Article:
Hackycat: Ken Wong’s cat-kicking sim

By Brenna Hillier
14 February 2013 08:55 GMT

If you need something to brighten your day, Ken Wong’s Hackycat may be the best Valentine’s Day present you could give or receive.

I grew up in the same city as Ken Wong (I took advantage of an interview opportunity to ask him which school he went to, something everyone from Adelaide is obsessed with), which makes me feel like I too could live the fairy story his career reads like: drew some fan art, got a job with American McGee. Now, having left Spicy Horse, Wong is chasing a new every-man ambition, to conquer the mobile scene with his very first game, Hackycat, which arrived on the App Store today for the local equivalent of $1.

It’s Valentine’s Day, as it happens, a day when geeks like us are supposed to be sobbing into our pillows over our lack of dates despite the fact that a growing proportion of us are married with a handful of sprogs eating into our fragging time, or studly serial monogamists. On the off chance you will be doing the woe-is-me thing, what better way to vent your frustration than by kicking cats?

Yes. Kicking cats, the Intenet’s darling. Hackycat hasn’t gone down well with everyone despite its charmingly innocent debut trailer.

“I expected negative reactions from the start, and yeah, they’ve been trickling in. I’m trying to be careful about how I respond,” Wong said.

“It’s interesting because in film and music and literature, we’re accustomed to confronting, absurdist and exploratory work. In the context of Road Runner, Happy Tree Friends and South Park, I don’t think Hackycat is so shocking. Why is slingshotting birds into glass houses to kill pigs less controversial? I’m interested to see how the negative reaction compares to that of a people-killing simulator, like Call of Duty.”

The cats in Hackycat almost seem to be enjoying their gentle bouncing around the screen, although I’m unsure how much the enjoy their journeys into the stratosphere when the player chooses to clear a few off the screen. They still seem happier than, for example, D. Claude, one of the happier cast members of Team Meat’s cat breeding sim, Mew-Genics, a game Wong says “looks wonderful”.

“I think if you look Mew-Genics at the context of Edmund McMillen’s oeuvre this latest game is probably on tame end of the scale. I’m really glad I’m releasing before Mew-Genics comes out, so I don’t get accused of copycatting,” he added.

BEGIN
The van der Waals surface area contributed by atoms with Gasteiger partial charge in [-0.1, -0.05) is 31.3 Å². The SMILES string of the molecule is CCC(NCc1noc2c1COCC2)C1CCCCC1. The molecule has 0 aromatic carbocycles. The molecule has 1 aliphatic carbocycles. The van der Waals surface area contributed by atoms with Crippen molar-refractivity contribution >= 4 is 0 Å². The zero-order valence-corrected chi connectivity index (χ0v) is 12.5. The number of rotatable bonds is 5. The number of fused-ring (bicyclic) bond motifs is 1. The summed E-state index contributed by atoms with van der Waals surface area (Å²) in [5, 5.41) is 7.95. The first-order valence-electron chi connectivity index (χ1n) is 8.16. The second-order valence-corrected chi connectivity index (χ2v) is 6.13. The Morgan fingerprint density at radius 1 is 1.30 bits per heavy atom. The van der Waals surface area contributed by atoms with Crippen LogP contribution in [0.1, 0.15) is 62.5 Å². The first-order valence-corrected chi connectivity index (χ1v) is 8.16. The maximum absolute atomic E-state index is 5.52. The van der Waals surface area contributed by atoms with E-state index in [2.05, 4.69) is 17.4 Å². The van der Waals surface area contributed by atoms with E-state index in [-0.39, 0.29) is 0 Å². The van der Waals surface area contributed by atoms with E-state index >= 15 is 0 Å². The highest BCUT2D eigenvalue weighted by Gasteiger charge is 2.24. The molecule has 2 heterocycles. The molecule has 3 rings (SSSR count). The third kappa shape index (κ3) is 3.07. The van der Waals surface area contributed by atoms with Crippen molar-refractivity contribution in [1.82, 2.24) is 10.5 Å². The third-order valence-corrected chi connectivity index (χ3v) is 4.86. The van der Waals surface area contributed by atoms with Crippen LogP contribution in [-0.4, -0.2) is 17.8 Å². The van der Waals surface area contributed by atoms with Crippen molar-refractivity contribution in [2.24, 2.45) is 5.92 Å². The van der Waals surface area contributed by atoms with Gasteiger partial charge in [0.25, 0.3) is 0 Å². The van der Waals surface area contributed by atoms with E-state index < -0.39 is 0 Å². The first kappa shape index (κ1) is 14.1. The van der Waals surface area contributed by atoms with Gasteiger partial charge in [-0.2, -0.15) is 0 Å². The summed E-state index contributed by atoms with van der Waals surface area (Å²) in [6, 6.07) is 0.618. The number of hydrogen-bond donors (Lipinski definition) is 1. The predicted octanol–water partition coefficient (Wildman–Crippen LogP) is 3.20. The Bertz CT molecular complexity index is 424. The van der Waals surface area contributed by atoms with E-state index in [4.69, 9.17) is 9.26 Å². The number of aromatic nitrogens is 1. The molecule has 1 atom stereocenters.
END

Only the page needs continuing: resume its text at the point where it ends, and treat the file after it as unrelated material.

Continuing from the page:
Going Alone

It’s a major sideways jump from lead artist in a large team to solo app developer. If you’re interested in indie development it probably helps to have a background in triple-A, but platforms like the App Store mean anyone can have a go at the Next big Thing. Wong recommends this post by The Game Bakers, which he said summarised “a lot of helpful statistics and perspectives”.

I am unsure if this was a serious concern or an excuse to make a pun. Hackycat is prime material for some purr-fectly dreadful puns (see?) and assuming iDevice users embrace its callous treatment of the unofficial official animal of the Internet, Wong could more than recoup his investment, which was substantial. Although Hackycat looks simple (and adorable), it took a whole year to make – four times Wong’s original estimation. But even if Wong’s sitting on a viral hit, he has modest ambitions.

“I always tell people there’s mobile games, and then there’s Angry Birds. It’s so far off the charts that it’s basically it’s own category. I was more inspired by Andreas Illiger, creator of Tiny Wings. With all his success, he just treated himself to a new computer,” Wong said.

“Jon Blow, creator of Braid, went on to found Indie Fund. Edmund McMillen bought his wife a hairless cat. If I make it big I’d like to buy my dad a new car, if he wants one. And then fund myself and a few friends to create interesting games without the pressure of financial success.”

Comfortable dreams; the kind you can hitch to a game about saving adorable cats from explosion by punting them skywards.

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